• Friday - full breakfast  and dinner, with an afternoon happy hour with tables of appetizers and walk-around hors d'oeuvres
  • Saturday - continental breakfast, full brunch, and dinner
  • Sunday - continental breakfast, full lunch 
Buffet style with plenty of serving lines, some quality protein (chicken, fish, beef), yummy starches, and fresh veggies. Always some soup and salad, always a selection of desserts. Plenty of options for most guest; I did not hear a lot of complaints or concerns (vegetarian, gluten free, etc.)  Although I brought some snackage along, I did not need to dig too deeply into it.

The conference itself was also well run, generous, and welcoming. Each attendee got a nice name badge in a pouch that served as a place for money, business cards, a schedule, and artists cards. Everyone wore these throughout the conference which made for instant familiarity and point of contact.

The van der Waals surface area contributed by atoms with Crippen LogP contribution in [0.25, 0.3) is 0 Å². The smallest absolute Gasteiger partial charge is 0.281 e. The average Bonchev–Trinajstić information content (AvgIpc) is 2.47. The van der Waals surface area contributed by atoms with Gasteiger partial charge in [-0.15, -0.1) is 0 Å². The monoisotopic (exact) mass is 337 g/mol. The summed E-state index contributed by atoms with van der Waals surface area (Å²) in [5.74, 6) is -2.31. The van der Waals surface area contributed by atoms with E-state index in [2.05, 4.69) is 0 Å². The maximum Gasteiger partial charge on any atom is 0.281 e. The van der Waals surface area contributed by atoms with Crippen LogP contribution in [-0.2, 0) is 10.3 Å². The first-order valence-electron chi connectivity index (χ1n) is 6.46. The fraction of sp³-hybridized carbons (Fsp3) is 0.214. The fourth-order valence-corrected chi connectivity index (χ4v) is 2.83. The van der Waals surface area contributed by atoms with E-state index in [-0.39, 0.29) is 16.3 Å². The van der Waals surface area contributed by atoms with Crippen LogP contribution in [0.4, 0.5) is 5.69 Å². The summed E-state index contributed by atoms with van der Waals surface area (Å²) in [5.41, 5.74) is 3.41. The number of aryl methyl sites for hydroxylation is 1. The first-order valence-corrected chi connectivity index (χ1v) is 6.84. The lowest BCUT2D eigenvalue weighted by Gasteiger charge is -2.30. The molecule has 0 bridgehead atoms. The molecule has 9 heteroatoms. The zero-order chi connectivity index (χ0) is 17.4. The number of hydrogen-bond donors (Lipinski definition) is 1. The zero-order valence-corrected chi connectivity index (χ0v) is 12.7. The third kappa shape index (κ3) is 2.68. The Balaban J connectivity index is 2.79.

In addition, registration gifted me with a NERFA napsack, a water bottle, a well produced conference book ( with all attendees' contact info), and (for first timers) a NERFA insulated lunch bag. Swag city....

The facility was 100% dedicated to the conference, which resulted in a kind of spilling over of music and conference material into every nook and corner.

Official conference bulletin boards spread throughout the lobby area were quickly covered in flyers, post-cards, and signs.  The ephemera and marketing quickly spread to other flat surfaces - window ledges, walls, hotel cabinets and decor, chair rails, etc. Several artists left CDs and download cards out for the taking, although most handed samples out to DJs, venues, etc. It was all a little overwhelming.